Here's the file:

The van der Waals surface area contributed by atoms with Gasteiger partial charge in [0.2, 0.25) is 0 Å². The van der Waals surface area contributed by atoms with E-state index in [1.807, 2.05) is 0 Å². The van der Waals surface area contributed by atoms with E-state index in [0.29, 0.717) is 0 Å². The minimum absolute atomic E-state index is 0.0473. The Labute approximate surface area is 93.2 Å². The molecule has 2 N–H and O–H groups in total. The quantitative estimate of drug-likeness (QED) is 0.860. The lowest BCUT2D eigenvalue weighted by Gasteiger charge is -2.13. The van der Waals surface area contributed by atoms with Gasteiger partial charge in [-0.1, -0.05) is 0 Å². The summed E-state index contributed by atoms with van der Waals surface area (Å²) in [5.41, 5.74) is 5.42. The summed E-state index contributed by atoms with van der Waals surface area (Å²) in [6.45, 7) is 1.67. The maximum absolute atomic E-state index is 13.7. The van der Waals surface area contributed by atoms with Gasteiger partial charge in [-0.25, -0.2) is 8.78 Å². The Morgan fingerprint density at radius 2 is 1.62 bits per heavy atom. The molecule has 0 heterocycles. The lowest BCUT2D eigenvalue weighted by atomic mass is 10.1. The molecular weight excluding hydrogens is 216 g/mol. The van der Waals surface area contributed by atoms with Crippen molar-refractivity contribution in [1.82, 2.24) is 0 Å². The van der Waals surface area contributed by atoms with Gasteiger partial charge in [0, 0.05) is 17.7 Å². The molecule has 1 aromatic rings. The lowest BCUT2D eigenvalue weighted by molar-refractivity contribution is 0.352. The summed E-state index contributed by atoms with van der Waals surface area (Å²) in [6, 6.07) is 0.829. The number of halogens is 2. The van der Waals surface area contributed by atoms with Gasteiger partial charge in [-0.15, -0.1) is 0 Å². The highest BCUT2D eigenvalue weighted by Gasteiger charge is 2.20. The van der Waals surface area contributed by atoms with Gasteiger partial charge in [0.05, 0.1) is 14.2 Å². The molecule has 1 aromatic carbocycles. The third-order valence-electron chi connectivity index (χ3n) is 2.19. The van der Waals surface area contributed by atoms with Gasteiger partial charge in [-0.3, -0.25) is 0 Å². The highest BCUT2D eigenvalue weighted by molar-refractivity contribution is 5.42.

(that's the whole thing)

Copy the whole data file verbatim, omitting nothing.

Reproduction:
The van der Waals surface area contributed by atoms with Gasteiger partial charge in [0.2, 0.25) is 0 Å². The van der Waals surface area contributed by atoms with E-state index in [1.807, 2.05) is 0 Å². The van der Waals surface area contributed by atoms with E-state index in [0.29, 0.717) is 0 Å². The minimum absolute atomic E-state index is 0.0473. The Labute approximate surface area is 93.2 Å². The molecule has 2 N–H and O–H groups in total. The quantitative estimate of drug-likeness (QED) is 0.860. The lowest BCUT2D eigenvalue weighted by Gasteiger charge is -2.13. The van der Waals surface area contributed by atoms with Gasteiger partial charge in [-0.1, -0.05) is 0 Å². The summed E-state index contributed by atoms with van der Waals surface area (Å²) in [5.41, 5.74) is 5.42. The summed E-state index contributed by atoms with van der Waals surface area (Å²) in [6.45, 7) is 1.67. The maximum absolute atomic E-state index is 13.7. The van der Waals surface area contributed by atoms with Gasteiger partial charge in [-0.25, -0.2) is 8.78 Å². The Morgan fingerprint density at radius 2 is 1.62 bits per heavy atom. The molecule has 0 heterocycles. The lowest BCUT2D eigenvalue weighted by atomic mass is 10.1. The molecular weight excluding hydrogens is 216 g/mol. The van der Waals surface area contributed by atoms with Crippen molar-refractivity contribution in [1.82, 2.24) is 0 Å². The van der Waals surface area contributed by atoms with Gasteiger partial charge in [0, 0.05) is 17.7 Å². The molecule has 1 aromatic rings. The lowest BCUT2D eigenvalue weighted by molar-refractivity contribution is 0.352. The summed E-state index contributed by atoms with van der Waals surface area (Å²) in [6, 6.07) is 0.829. The number of halogens is 2. The van der Waals surface area contributed by atoms with Gasteiger partial charge in [-0.15, -0.1) is 0 Å². The highest BCUT2D eigenvalue weighted by Gasteiger charge is 2.20. The van der Waals surface area contributed by atoms with Gasteiger partial charge in [0.05, 0.1) is 14.2 Å². The molecule has 1 aromatic carbocycles. The third-order valence-electron chi connectivity index (χ3n) is 2.19. The van der Waals surface area contributed by atoms with Gasteiger partial charge in [-0.3, -0.25) is 0 Å². The highest BCUT2D eigenvalue weighted by molar-refractivity contribution is 5.42.